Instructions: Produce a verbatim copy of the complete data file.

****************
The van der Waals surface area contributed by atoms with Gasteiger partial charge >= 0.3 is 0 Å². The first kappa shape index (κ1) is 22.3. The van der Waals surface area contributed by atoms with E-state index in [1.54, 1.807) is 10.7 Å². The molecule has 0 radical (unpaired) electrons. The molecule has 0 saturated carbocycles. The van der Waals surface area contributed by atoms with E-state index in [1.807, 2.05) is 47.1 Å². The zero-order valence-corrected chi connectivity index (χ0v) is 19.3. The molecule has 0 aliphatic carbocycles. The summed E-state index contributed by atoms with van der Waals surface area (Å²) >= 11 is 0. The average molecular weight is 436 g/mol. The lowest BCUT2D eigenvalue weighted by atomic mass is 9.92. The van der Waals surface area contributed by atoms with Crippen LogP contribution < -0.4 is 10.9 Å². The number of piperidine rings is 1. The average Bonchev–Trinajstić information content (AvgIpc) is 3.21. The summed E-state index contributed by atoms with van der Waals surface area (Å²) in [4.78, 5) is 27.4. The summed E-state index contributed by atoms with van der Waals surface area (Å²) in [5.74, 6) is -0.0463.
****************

The van der Waals surface area contributed by atoms with Gasteiger partial charge >= 0.3 is 0 Å². The first kappa shape index (κ1) is 22.3. The van der Waals surface area contributed by atoms with E-state index in [1.54, 1.807) is 10.7 Å². The molecule has 0 radical (unpaired) electrons. The molecule has 0 saturated carbocycles. The van der Waals surface area contributed by atoms with E-state index in [1.807, 2.05) is 47.1 Å². The zero-order valence-corrected chi connectivity index (χ0v) is 19.3. The molecule has 0 aliphatic carbocycles. The summed E-state index contributed by atoms with van der Waals surface area (Å²) >= 11 is 0. The average molecular weight is 436 g/mol. The lowest BCUT2D eigenvalue weighted by atomic mass is 9.92. The van der Waals surface area contributed by atoms with Crippen LogP contribution < -0.4 is 10.9 Å². The number of piperidine rings is 1. The average Bonchev–Trinajstić information content (AvgIpc) is 3.21. The summed E-state index contributed by atoms with van der Waals surface area (Å²) in [4.78, 5) is 27.4. The summed E-state index contributed by atoms with van der Waals surface area (Å²) in [5.74, 6) is -0.0463.